Inheritance in Islam: The causes stated in Shariah

Economics Contributor
© Andrii Yalanskyi |

Inheritance in Islam reflects how much Islam is a balanced religion. Islam acknowledges the ownership of a person earned in a legal way. Again, there are clear principles of Islam in the expenditure of owned property. In addition to the expenses for one’s own needs, there are clear instructions in the Shariah on the amount of wealth to be given to family members, relatives, neighbors, and others. And the Shariah has clearly stated the amount of inheritance of those who die leaving their wealth behind. Again, if anyone wants to give any property to his potential heir in his own hands, the Shariah has also pointed out his correct policy.

Proper adherence to these principles enables family and society to coexist peacefully. But sadly, the family and society have become chaotic and unsettled due to the failure of some Muslims to follow these valuable principles. Not only that but in many cases the owner of the property suffers in his own lifetime.

So in this article, we will discuss the causes of inheritance in the Islamic Shariah. There are three reasons for inheritance in Islamic law. They are mentioned below-

First cause of inheritance in Islam is marriage

According to Islamic law, a valid marriage contract is called a marriage. Even if the husband does not get a chance to meet his wife in private or there is no sexual intercourse between them, it will be considered as marriage after marriage. And after marriage, the husband and wife inherit each other’s property, as long as the marital agreement is valid between them. For example, if a man divorces his wife and his ‘iddat’ (waiting time after marriage) is cut off, there will be no more mutual inheritance between them due to breaking the marriage bond.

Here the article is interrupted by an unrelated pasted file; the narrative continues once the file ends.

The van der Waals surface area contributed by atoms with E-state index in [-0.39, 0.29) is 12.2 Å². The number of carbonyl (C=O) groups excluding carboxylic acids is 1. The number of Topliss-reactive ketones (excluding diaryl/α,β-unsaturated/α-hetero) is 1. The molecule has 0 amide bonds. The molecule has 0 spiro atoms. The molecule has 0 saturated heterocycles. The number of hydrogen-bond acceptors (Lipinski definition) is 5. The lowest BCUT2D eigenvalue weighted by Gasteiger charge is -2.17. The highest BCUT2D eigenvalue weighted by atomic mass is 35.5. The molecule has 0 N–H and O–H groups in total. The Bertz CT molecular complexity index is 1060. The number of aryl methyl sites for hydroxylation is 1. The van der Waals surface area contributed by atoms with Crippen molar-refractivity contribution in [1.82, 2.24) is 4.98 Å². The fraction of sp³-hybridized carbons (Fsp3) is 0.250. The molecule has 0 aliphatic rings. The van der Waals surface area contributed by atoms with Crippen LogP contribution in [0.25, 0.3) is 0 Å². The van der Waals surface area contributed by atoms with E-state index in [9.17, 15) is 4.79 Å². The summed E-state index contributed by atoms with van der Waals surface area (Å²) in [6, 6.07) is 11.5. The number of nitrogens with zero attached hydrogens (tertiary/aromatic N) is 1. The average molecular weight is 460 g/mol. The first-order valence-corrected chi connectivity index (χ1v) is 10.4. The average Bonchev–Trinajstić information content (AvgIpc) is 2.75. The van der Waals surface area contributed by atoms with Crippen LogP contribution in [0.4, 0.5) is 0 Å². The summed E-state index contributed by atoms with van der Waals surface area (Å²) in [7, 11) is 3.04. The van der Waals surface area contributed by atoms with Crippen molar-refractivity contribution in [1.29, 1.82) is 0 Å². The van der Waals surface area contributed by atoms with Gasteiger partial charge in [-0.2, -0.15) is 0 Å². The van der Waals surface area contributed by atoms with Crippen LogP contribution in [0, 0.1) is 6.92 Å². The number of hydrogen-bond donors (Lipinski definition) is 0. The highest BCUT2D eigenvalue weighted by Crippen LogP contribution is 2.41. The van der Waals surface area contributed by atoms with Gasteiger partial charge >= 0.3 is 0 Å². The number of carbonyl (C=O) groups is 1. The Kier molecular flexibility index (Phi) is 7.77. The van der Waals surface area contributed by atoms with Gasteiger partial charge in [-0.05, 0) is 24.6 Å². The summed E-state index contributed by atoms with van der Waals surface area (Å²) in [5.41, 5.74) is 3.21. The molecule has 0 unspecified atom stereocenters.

However, according to some wise scholars, there could be cases when husband divorces his wife during a serious illness before his death and is accused of depriving her of inheritance. However, in this case, after the expiration of the wife’s waiting period, if she is not married to another man, she will inherit the property of the divorced husband.

Second cause of inheritance in Islam: Wala (Remaining loyal to the master even after emancipation)

This is also a kind of kinship. If a master frees his slave and the free slave remains with him, a kind of relationship called Wala (loyalty) begins between them. It is the master’s grace that he frees the slave. But the slave stays with him in the master’s generosity. On this condition, the slave is inherited by the owner. However, this provision has been abolished as there are no slaves at present.

Third cause of inheritance in Islam: Real kinship

Kinship is a connection between two or more people due to a birth or blood relationship. It can be either near or far. Every man or woman who has a birth connection with him, no matter how close or far away, whether from the father’s side or from the mother’s side, will always be a relative. This is the main cause of inheritance.

Inheritors are further divided into three groups:

1) The ascendants

The father of the deceased, the grandfather, and all the living superiors from the father’s side and the deceased’s mother, grandparents, and all surviving superiors from the mother’s side are inherited.

2) The descendants

The deceased’s sons and grandsons down to all levels, and also his son’s daughter and granddaughter down to all levels of her father are inherited.

3) Non-ascendant or non-descendant relations

Deceased’s siblings or the children of the siblings are also inherited.

These are the three main reasons for inheritance in Islamic law. If a person dies, all the property except his bequeathed property will be distributed among these relatives at a fixed rate.

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